Hot coffee and a fresh Signal on Feb. 7, 1919

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What a fascinating device, to have a time machine that actually works. I’d order the deluxe kit, one that comes with a universal translator and Shroud of Mental Fog so I could hypnotize the masses. After all. Wouldn’t have to wear a Roman male miniskirt, sans underwear or worse, an itchy grass skirt. Just let me wander in yesteryear in jeans, cowboy boots and comfy sweatshirt with the sleeves cut off, no threatening questions asked by the local rubes. I’d visit Jesus and Shakespeare, ask the man, or woman, who planned Stonehenge: “So whatdya got going on here?”

“It’s a bicycle racing track,” says the inventor. “Now, all we have to do is invent the bicycle.”

Eventually, I’d get around to visiting Newhall on Feb. 7, 1919. A century ago, that’s when the very first issue of The Mighty Signal was published. Would that be something? To see the absolute very first page coming off the old-fashioned manual press? They had cars back then. But you know what? The gasoline for them was delivered in 100-gallon oak barrels, sometimes by train, often still aboard a wooden cargo wagon pulled by mules and horses. It wasn’t pumped. It was poured from a ladle into a funnel into your gas tank.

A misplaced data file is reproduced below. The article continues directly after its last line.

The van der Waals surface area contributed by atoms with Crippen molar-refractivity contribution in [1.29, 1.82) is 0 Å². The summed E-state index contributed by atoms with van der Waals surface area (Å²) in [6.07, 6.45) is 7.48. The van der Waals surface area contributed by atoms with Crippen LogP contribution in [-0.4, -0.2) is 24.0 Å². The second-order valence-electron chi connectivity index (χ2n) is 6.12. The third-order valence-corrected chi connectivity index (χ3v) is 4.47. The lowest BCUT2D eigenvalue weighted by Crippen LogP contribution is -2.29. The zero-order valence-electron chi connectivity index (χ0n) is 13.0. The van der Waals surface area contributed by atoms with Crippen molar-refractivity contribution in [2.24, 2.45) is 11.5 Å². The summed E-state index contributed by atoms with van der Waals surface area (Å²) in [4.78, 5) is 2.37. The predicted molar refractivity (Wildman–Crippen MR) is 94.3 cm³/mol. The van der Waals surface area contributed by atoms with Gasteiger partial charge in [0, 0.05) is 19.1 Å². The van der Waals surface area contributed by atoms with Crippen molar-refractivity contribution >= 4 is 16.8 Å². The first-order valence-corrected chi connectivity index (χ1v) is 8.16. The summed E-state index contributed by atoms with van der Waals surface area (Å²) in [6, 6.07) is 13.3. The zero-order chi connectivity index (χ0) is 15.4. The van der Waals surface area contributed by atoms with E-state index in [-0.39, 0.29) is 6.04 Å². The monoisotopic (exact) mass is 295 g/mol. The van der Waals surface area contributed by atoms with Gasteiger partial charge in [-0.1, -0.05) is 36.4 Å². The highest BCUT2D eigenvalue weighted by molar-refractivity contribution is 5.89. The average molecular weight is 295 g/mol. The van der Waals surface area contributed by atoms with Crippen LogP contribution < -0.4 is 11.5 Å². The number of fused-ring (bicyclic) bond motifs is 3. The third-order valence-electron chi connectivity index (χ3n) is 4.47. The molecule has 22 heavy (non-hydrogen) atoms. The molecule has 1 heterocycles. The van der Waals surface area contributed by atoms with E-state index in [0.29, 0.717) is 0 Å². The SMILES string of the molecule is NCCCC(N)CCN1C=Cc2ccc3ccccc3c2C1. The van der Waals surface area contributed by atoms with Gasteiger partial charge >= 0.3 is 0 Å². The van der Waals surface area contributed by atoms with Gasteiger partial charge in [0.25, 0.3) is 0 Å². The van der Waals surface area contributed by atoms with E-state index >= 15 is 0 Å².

That first issue?

It cost a nickel. Nothing costs a nickel today, not even 5 cents.

World War I vet Edward Brown was the first owner/publisher. I know next to nothing about the man, except he died about a year after starting the paper.

So many questions.

What brought him and his wife to Newhall, a dusty little berg of 500 souls? Was newspapering in his blood? It must have been. Unless you’re William Randolph Hearst or one of the Chandlers of Los Angeles Times fame, you don’t do this to make money. I’d bring others with me to 1919. Signal poohbahs and ordinary grunts, some still with us, some long dead. Randy Wicks, the cartoonist. My pal and current editor (as of press time) Tim Whyte. The Newhalls, Tony and his parents, Ruth and Scott. Rich Varenchik, Mr. Grisly Find Himself, one of the best cops & crimes reporters anywhere in his day. Will Fleet the former publisher. The photographer with that can-do smile, Victor Valencia. After all. Wouldn’t do any good to go back and time and have no one to giggle over details at lunch afterward. (Budman’s paying).